Business growth is complicated by many factors, from the size of the company’s staff to the app’s usage capacity. In the digital-first market, the latter becomes especially important. It is not uncommon to see companies trying to address the issue by throwing more hardware at the task – often to no effect. In reality, making an app scalable takes both strategic vision and the right tools.
Simply put, scalability is the app’s ability to grow in scope. Depending on the app's type, it may involve the ability to remain responsive, handle uneven loads, or store large volumes of data. In the end, it can be boiled down to the balance between performance and resource availability. As long as adding new resources provides enough of an increase in performance, the app can be considered scalable. The problem is, the rate of demand often outpaces the benefits of resource addition.
Scalability is particularly important for digital businesses like m-commerce startups that are expected to grow in popularity at an increasing rate. Suppose you are a new Amazon, processing a modest $7 billion worth of transactions annually. Every three years, you need to double your app’s throughput, which, in the best-case scenario, involves buying more and more servers, building new infrastructure, and pouring money into custom mobile application development.
Let’s say you’re okay with constantly mounting expenses and write it into your business plan. Now imagine something happens that brings in an influx of customers. Not only will it stretch the budget thin, but it will also probably deal a blow to performance. Research shows that modern customers are not the most patient kind and will happily bounce off even at the slightest slowdown. So, scalability is essential for any kind of strategic perspective in the digital-first economy.
Making an app scalable involves a whole host of factors. For a simple application, it may be achieved by adding new hardware to increase throughput. More complex products like enterprise solutions would require a systemic approach integrated with the app’s strategy to address all possible problems, including:
- Low computing power: The app is taking too long to perform the operation due to insufficient resources
- Lack of integration: Different components of the app are having trouble communicating with each other
- Inefficient code: The codebase is poorly organized and difficult to work with
- Inefficient database handling: The app overloads the database with queries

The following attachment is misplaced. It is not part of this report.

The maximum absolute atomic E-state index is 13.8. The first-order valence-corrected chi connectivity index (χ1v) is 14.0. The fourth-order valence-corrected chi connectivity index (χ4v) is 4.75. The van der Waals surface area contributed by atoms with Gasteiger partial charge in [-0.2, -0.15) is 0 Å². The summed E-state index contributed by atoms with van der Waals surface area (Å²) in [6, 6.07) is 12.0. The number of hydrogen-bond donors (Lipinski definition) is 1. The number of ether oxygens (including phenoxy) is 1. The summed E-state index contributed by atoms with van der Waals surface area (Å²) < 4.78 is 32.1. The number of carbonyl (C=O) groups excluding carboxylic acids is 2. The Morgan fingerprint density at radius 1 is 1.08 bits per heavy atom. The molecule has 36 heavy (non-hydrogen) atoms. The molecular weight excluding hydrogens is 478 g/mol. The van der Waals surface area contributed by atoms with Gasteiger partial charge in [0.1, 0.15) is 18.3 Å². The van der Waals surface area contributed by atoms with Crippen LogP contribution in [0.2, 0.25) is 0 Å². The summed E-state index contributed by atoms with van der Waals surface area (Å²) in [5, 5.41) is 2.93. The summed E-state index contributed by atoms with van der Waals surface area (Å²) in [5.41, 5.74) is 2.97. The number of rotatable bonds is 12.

- Poor server configuration: The servers cannot put all requests through
- Poorly organized testing process: The issues are difficult to spot and trace
As you can see, some of the problems can be solved by application developers simply by following the best practices in the field, while others require estimating the rate of growth and adding the scalability considerations to the deployment strategy as early as possible.
A successful commercial app is expected to tick these four boxes in order to be scalable:
- Performance: Running smoothly no matter the load
- Availability: Working at all times
- Data integrity: Nothing is lost due to malfunction
- Monitoring: Issues are identified and addressed
While there is no single way to meet all these requirements in every case, several recommendations can make the task easier.
As the industry of app development is catching up with the demand, more and more tools acquire the features that can alleviate the problem. Some programming languages are built with scalability in mind – Elixir, for instance, boasts its process organization that is scalable both vertically and horizontally. Other languages introduce elements that enable scalability, like Python’s Flask framework. The same can be said about databases – the development of NoSQL, for example, was partially driven by the need to circumvent the limitations of scale in relational databases.
There is probably at least one element in any app’s architecture that, once removed, will render the entire service unusable. In technical terms, this is known as SPOF (single point of failure), and, in the case of the digital-first market, it can easily become a decisive blow to the business. The audience of digital products is extremely sensitive to subpar experience, so be sure to have a backup of everything through replication.
Once your app becomes popular, you’ll have to deal with uneven loads that can easily overwhelm your database with queries. One way to reduce the load is by caching the data. Of course, caching means additional expenses on memory, so the trick here is to cache only what is most often requested. Another trade-off is in that cached data is not recalculated each time, so apply it only where data freshness is not critical.
It is tempting to think that an app can be made scalable simply by throwing more computing power in the firebox to keep it running. In reality, this is like trying to cure obesity by loosening the belt. To truly address the issue, the principles of scalability have to be taken into account as early as possible and integrated with other aspects of app development.
Originally published at DZone